- Category: HIV Basic Science
- Published on Thursday, 04 September 2014 00:00
- Written by UC Davis
An HIV-like simian virus disrupted the gut lining within 3 days after infection, due to an inflammatory response initiated by Paneth cells that produce interleukin 1-beta (IL-1β), according to a report in the August 28 issue of PLoS Pathogens. Certain beneficial gut bacteria, however, appeared to reduce the damage.
Soon after exposure HIV infects immune cells in the gut, causing a drop in CD4 T-cells in the intestinal mucosa. As this barrier is damaged, bacteria in the intestines can leak out and trigger a whole-body inflammatory response, which is thought to contribute to disease progression even in people with well-suppressed viral load on antiretroviral therapy.
Using SIV -- a virus related to HIV that infects monkeys -- Lauren Hirao and Satya Dandekarfrom the University of California at Davis and colleagues looked at the earliest host-virus interactions and mechanisms of inflammation and dysfunction in the gut, even before CD4 cell depletion.
At 2.5 days after infection, while blood viral load was still low and gut CD4 cell loss had not yet occurred, they saw disruption of the gut epithelium and significant induction of IL-1β expression by Paneth cells (a type of gut epithelial cell) located near the SIV-infected cells, which triggered damage to the gut lining.
"Our study highlights the importance of the gut epithelium in HIV infection, not just as a target of pathogenesis but also the initiator of immune responses to viral infection, which can be strongly influenced by commensal bacteria," the authors wrote.
Below is an edited excerpt from a University of California at Davis press release describing the research in more detail.
The Early Cost of HIV
Inflammatory response breaks down intestinal lining, but help may come from friendly bacteria
Sacramento, CA -- August 29, 2014 -- Researchers at UC Davis have made some surprising discoveries about the body’s initial responses to HIV infection. Studying simian immunodeficiency virus (SIV), the team found that specialized cells in the intestine called Paneth cells are early responders to viral invasion and are the source of gut inflammation by producing a cytokine called interleukin-1 beta (IL-1β).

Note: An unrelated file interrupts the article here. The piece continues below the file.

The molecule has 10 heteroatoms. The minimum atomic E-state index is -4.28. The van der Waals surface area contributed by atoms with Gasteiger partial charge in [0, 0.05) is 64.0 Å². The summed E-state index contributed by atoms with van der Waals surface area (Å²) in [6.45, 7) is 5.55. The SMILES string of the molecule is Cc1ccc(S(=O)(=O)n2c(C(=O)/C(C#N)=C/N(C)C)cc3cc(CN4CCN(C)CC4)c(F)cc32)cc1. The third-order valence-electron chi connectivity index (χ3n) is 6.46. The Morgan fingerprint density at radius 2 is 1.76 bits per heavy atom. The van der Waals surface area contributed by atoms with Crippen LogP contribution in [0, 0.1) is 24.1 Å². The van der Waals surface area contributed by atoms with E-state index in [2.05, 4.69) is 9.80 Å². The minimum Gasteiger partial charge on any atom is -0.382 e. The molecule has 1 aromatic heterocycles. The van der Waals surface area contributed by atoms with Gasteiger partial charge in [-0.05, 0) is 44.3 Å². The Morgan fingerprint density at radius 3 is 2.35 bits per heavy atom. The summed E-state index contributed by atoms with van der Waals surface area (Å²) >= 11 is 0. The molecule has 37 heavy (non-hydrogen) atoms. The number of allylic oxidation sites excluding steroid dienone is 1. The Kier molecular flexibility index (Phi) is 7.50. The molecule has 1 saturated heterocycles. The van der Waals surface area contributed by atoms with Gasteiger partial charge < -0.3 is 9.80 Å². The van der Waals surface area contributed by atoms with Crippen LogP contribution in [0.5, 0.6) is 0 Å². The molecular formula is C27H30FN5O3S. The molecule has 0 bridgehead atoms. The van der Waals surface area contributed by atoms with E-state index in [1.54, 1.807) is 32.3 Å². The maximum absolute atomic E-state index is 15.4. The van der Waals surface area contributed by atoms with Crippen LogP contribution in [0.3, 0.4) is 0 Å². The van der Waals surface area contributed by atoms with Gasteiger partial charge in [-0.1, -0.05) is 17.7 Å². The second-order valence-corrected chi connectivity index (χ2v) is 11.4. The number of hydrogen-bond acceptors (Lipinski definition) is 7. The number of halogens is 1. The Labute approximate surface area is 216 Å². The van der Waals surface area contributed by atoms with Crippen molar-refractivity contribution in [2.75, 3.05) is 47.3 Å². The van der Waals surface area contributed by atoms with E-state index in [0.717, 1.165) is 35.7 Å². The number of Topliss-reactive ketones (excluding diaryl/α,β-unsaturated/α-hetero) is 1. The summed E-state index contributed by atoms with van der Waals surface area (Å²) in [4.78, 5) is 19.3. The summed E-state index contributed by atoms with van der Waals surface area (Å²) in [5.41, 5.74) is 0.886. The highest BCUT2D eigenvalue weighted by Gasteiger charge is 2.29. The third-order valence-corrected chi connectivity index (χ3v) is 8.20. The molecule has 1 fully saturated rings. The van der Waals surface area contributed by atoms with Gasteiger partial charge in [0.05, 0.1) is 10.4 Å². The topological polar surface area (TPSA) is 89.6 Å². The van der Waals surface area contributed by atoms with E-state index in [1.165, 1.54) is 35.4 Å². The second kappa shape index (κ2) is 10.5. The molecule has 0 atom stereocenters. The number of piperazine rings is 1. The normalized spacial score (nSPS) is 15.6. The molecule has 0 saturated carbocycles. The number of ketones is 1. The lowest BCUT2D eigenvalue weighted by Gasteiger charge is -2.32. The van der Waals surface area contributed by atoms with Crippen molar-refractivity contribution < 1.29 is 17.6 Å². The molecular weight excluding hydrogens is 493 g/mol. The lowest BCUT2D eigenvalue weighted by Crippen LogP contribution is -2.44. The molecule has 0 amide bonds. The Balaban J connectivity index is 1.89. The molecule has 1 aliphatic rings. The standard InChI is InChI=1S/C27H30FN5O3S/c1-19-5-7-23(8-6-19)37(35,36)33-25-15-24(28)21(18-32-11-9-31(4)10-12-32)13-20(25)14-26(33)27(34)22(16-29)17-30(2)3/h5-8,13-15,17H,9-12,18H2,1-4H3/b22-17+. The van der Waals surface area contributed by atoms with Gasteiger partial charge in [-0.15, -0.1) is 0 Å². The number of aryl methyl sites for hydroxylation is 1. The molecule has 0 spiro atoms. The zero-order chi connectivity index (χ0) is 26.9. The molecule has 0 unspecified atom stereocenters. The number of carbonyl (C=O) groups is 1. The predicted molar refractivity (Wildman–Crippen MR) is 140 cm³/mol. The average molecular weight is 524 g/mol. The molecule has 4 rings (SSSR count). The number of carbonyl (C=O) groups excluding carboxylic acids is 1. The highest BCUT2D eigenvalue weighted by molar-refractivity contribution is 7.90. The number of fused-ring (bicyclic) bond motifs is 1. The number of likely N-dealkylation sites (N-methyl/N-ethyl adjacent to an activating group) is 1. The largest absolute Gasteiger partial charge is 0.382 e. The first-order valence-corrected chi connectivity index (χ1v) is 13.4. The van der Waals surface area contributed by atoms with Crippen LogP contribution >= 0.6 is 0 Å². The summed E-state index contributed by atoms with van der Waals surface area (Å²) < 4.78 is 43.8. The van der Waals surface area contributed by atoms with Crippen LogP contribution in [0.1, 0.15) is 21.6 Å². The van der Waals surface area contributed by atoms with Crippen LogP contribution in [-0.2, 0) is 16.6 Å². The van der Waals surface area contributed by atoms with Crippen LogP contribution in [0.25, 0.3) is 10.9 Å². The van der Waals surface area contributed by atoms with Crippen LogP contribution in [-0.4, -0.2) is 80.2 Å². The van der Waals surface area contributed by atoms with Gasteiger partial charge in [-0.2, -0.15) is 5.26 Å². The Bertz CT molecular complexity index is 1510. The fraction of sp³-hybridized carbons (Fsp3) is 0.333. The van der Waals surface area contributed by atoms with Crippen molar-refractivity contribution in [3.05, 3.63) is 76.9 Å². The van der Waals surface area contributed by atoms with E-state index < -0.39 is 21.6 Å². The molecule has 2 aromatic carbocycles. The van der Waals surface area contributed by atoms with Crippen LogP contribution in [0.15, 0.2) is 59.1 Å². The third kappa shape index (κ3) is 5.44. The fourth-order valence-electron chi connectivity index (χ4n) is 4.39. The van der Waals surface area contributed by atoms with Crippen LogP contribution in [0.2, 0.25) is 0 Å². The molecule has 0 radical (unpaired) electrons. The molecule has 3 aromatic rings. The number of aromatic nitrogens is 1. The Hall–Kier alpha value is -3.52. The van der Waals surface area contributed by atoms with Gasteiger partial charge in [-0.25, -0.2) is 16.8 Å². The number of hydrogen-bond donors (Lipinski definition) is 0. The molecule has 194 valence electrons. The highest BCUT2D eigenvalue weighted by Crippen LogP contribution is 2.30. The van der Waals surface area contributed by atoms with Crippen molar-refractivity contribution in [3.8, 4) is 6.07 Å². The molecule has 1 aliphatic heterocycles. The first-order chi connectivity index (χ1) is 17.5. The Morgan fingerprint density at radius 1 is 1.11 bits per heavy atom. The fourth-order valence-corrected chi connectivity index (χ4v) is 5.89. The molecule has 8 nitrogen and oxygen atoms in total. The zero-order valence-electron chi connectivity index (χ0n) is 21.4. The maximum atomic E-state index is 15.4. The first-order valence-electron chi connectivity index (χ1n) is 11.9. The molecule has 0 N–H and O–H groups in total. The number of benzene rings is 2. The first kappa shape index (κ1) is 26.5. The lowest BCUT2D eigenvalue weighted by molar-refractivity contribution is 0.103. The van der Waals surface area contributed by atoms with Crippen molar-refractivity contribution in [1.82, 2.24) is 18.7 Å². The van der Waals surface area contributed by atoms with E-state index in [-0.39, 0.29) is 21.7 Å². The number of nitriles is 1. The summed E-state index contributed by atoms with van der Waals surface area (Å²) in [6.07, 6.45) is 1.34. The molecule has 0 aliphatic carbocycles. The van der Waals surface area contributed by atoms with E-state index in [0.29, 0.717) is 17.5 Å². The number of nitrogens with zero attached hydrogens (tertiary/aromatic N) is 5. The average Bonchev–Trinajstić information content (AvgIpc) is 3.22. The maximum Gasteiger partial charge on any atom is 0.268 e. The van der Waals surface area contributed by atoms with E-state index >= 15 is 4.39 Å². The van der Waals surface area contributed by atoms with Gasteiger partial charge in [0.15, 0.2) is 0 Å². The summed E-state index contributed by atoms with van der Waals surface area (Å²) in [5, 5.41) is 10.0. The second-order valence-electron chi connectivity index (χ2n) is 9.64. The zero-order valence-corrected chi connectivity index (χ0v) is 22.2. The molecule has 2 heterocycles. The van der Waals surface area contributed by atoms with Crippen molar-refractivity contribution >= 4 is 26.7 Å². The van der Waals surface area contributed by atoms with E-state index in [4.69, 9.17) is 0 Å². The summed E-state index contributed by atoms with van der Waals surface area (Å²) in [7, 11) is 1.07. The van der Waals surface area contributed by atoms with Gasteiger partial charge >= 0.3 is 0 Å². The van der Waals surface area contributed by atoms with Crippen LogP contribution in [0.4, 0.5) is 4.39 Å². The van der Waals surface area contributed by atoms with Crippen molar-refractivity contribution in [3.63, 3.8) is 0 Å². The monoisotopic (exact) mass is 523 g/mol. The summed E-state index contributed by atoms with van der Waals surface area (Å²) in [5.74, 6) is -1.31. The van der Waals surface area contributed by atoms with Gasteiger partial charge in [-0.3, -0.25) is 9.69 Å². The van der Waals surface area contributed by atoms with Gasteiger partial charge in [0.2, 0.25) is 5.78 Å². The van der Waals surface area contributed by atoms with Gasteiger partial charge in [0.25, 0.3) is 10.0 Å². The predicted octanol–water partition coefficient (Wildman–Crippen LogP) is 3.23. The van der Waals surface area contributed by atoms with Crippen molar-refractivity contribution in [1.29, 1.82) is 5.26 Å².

Though aimed at the presence of virus, IL-1β causes breakdown of the gut epithelium that provides a barrier to protect the body against pathogens. Importantly, this occurs prior to the wide spread viral infection and immune cell killing. But in an interesting twist, a beneficial bacterium, Lactobacillus plantarum, helps mitigate the virus-induced inflammatory response and protects gut epithelial barrier. The study was published in the journal PLoS Pathogens.
One of the biggest obstacles to complete viral eradication and immune recovery is the stable HIV reservoir in the gut. There is very little information about the early viral invasion and the establishment of the gut reservoir.
"We want to understand what enables the virus to invade the gut, cause inflammation and kill the immune cells," said Satya Dandekar, lead author of the study and chair of the Department of Medical Microbiology and Immunology at UC Davis.
"Our study has identified Paneth cells as initial virus sensors in the gut that may induce early gut inflammation, cause tissue damage and help spread the viral infection. Our findings provide potential targets and new biomarkers for intervening or blocking early spread of viral infection," she said.
In the study, the researchers detected a very small number of SIV infected cells in the gut within initial 2.5 days of viral infection; however, the inflammatory response to the virus was playing havoc with the gut lining. IL-1β was reducing the production of tight-junction proteins, which are crucial to making the intestinal barrier impermeable to pathogens. As a result, the normally cohesive barrier was breaking down.
Digging deeper, the researchers found the inflammatory response through IL-1β production was initiated in Paneth cells, which are known to protect the intestinal stem cells to replenish the epithelial lining. This is the first report of Paneth cell sensing of SIV infection and IL-1β production that links to gut epithelial damage during early viral invasion. In turn, the epithelial breakdown underscores that there’s more to the immune response than immune cells.
"The epithelium is more than a physical barrier," said first author Lauren Hirao. "It’s providing support to immune cells in their defense against viruses and bacteria."
The researchers found that addition of a specific probiotic strain, Lactobacillus plantarum, to the gut reversed the damage by rapidly reducing IL-1β, resolving inflammation, and accelerating repair within hours. The study points to interesting possibilities of harnessing synergistic host-microbe interactions to intervene early viral spread and gut inflammation and to mitigate intestinal complications associated with HIV infection.
"Understanding the players in the immune response will be important to develop new therapies,” said Hirao. “Seeing how these events play out can help us find the most opportune moments to intervene."
LA Hirao, I Grishina, O Bourry, S Dandekar, et al. Early Mucosal Sensing of SIV Infection by Paneth Cells Induces IL-1β Production and Initiates Gut Epithelial Disruption. PLoS Pathogens 10(8):e1004311. August 28, 2014.
University of California at Davis. The Early Cost of HIV. Press release. August 29, 2014.